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Monday, November 28, 2005 

It’s a small world, after all

Have you ever wondered how Kevin Bacon and the lights of fireflies related to malaria and power grids? I know it’s something that’s kept me up many a sleepless night. One word: interconnections.

Many of you have probably heard of the “Six degrees of Kevin Bacon”game. This is based on the work of Stanley Milgram beginning in the 1960s, and brought up again more recently in a 1998 Nature paper, "Collective Dynamics of ‘Small-World’ Networks,” by mathematicians Watts and Strogatz. Milgram conducted a number of studies using his “lost letter technique,” in which letters were sent out and then needed to be forwarded onto reach their destination. In one instance, Milgram sent out 160 letters to individuals in the midwest, with instructions to pass them along to acquaintances who would be most likely to reach his stockbroker friend back east. Almost all of the letters that reached the stockbroker did so via one of 3 friends, and most did it within 6 steps--hence the “six degrees of separation” idea. Similarly, Duncan Watts first became interested in the “small world problem”—the idea that all of us are more closely connected than we realize—after watching fireflies flash in synchrony, and wondering how they accomplished that. What Watts, Strogatz, Milgram, and others were investigating boiled down to a series of links in a network—hubs and connectors. As Watts and Strogatz showed in their 1998 paper, all it took to make a "small world" from a regular network was the addition of a few "short cuts" (see figure from their paper, above). This elegant and seemingly simple structure of networks explains not only connections between movie stars and scientists but also cellular metabolism, ecology webs and the World Wide Web itself.

Another “small world” phenomenon is disease transmission. Social architecture affects, and explains, factors that impact the spread of disease—the people we are in contact with, and in the cases of sexually transmitted diseases, the people we sleep with. At the base of this phenomenon in infectious diseases is an idea called the "tipping point." This is something epidemiologists have discussed much in recent months regarding the potential of an avian influenza pandemic—tiny influences can have startling effects. A simple mutation may make a virus more easily transmitted between humans. Given the right environment, this may allow the virus to sweep through a population, causing a world-wide outbreak. Under different conditions, it may cause a few infections and fade away; a few factors may make all the difference. Mathematical modelers can examine these factors in computer simulations in order to determine if a disease will burn out, remain endemic in a population, or become an epidemic. A critical determining factor affecting these outcomes is the basic reproductive rate of a disease (R0). If R0 is less than 1 (each case infects less than one additional individual), a self-sustaining epidemic is not possible. If it is equal to 1, the disease will become endemic in a population. If R0 exceeds one, the disease may become epidemic; the larger the number, the more likely this outcome is. But, while this number is useful, one must keep in mind that R is an average over the population—it may be much higher or lower in subsets of the group.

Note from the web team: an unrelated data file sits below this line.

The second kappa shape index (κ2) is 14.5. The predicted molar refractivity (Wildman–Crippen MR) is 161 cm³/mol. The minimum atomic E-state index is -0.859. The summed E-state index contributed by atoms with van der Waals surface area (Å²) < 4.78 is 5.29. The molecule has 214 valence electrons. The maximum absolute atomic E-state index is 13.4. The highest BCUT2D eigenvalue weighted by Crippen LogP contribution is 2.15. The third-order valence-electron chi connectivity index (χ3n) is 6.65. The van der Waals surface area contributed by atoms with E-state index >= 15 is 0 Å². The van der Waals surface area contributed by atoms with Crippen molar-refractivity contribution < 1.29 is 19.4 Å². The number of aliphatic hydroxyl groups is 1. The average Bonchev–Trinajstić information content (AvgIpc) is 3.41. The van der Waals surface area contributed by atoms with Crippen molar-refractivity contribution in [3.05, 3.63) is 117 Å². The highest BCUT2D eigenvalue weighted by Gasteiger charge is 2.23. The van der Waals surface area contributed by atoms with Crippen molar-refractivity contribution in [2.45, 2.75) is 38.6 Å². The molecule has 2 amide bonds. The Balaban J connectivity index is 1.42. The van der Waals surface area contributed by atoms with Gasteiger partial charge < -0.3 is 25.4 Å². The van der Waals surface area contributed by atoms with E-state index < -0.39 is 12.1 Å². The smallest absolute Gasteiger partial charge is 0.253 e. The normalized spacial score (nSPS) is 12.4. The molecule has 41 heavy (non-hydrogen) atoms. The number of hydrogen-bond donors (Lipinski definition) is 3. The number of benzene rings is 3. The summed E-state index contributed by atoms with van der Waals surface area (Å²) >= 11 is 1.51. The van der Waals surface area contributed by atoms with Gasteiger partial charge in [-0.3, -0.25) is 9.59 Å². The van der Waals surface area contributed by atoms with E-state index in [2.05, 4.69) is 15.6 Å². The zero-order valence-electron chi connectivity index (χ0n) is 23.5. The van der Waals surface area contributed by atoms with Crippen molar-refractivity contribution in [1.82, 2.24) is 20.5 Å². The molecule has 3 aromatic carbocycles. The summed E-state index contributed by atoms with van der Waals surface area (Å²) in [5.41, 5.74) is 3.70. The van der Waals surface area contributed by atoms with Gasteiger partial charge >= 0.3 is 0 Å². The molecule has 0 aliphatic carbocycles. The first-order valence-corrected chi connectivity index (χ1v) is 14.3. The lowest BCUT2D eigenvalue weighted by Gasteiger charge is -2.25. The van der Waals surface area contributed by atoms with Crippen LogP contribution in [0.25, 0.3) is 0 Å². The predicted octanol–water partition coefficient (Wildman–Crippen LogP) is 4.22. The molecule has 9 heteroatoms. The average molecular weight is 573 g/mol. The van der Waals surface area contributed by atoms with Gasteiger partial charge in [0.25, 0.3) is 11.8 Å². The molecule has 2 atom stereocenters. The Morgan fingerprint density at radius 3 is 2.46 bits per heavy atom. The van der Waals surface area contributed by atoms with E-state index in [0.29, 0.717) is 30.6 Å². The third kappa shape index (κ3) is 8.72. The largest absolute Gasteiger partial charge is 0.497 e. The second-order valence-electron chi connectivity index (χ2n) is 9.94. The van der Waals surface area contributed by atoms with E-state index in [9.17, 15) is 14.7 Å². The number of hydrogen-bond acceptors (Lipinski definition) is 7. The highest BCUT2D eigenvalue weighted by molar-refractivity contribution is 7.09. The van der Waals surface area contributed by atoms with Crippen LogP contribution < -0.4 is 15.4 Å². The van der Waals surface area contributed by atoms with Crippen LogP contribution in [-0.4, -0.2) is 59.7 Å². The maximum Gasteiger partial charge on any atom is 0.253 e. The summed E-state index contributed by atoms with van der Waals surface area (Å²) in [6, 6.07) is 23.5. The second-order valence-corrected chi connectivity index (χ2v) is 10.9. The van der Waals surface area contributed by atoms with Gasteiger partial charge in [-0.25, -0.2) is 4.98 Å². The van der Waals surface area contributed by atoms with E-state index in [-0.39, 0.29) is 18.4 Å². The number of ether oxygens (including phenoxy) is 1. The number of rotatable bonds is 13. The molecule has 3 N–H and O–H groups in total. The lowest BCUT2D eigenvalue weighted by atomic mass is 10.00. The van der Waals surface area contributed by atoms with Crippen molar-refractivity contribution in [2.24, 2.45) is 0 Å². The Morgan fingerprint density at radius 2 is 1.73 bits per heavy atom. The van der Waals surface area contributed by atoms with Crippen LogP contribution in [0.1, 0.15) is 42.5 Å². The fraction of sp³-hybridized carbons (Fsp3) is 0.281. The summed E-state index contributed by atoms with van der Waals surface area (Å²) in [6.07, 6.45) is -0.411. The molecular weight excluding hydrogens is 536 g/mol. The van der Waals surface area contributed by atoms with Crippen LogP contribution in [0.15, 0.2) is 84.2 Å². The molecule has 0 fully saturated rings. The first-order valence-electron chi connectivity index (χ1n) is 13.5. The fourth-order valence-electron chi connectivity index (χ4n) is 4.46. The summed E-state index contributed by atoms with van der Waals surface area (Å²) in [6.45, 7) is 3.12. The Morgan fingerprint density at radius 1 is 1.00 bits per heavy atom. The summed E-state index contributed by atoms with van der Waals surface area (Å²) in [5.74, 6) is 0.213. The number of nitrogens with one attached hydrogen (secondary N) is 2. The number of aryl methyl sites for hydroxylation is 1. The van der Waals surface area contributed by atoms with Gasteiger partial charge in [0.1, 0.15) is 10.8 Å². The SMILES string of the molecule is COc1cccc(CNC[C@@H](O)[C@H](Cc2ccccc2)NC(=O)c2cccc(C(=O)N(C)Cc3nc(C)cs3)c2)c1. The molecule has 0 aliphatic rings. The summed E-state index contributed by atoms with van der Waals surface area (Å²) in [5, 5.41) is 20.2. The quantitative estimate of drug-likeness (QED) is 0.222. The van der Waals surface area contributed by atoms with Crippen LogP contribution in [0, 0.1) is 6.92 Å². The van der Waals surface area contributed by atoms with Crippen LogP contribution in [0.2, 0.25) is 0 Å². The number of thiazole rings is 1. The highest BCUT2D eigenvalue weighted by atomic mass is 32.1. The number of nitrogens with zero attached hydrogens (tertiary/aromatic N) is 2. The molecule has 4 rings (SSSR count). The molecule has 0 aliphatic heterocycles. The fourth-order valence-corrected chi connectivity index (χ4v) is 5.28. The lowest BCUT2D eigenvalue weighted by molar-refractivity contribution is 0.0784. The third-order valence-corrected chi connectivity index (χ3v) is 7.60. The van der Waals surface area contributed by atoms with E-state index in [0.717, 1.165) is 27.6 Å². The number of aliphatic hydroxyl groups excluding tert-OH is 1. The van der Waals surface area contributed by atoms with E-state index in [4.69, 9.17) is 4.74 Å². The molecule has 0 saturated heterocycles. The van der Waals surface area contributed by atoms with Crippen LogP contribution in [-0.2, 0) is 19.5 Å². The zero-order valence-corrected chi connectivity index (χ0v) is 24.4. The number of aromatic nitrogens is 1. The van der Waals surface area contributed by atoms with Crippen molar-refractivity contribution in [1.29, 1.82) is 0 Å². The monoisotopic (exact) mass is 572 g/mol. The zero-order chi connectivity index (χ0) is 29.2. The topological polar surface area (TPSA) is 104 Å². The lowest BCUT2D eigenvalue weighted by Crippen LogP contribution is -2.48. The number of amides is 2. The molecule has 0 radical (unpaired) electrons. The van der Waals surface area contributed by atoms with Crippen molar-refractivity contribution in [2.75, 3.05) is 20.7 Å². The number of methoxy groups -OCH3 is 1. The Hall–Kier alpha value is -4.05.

Early work in this area did not take this difference into account, and assumed that individuals in a population had an equal chance of transmitting the disease. However, reality does not bear this out, leading to the proposal of the "20/80 rule," which suggests that approximately 20% of the most infectious individuals are responsible for 80% of the disease transmission. This was most recently demonstrated by an analysis of the 2003 SARS outbreak (see figure, from MMWR 52(18);405-411), but has also been seen with AIDS and other STDs. With AIDS, we recognize that "core groups" of infected individuals are often responsible for large outbreaks of disease. What we see when we examine this graphically is a "small world" network: a series of hubs and connectors, with the largest hubs—-termed "superspreaders" (the numbered dots in the picture above)--responsible for a disproportionately large number of secondary cases. This may be due to the fact that the superspreaders simply have a higher number of contacts; they may have a co-infection that leads to increased pathogen shedding, meaning the contacts they have are more efficiently exposed; they may have an undiagnosed illness, leading to an extended period of transmission; or they may have a combination of the above. For example, imagine a sex worker with both HIV and a secondary STD, such as gonorrhea. By virtue of her occupation, she will be in contact with a large number of individuals. HIV may lead to an increase in bacterial load, exposing her clients to a larger dose of N. gonorrhea than the "average" infected person; and her lack of health care means she has been treated for neither STD—potentially spreading both for years, until she is too sick to continue working. In this case, there are multiple explanations for why she would be a superspreader.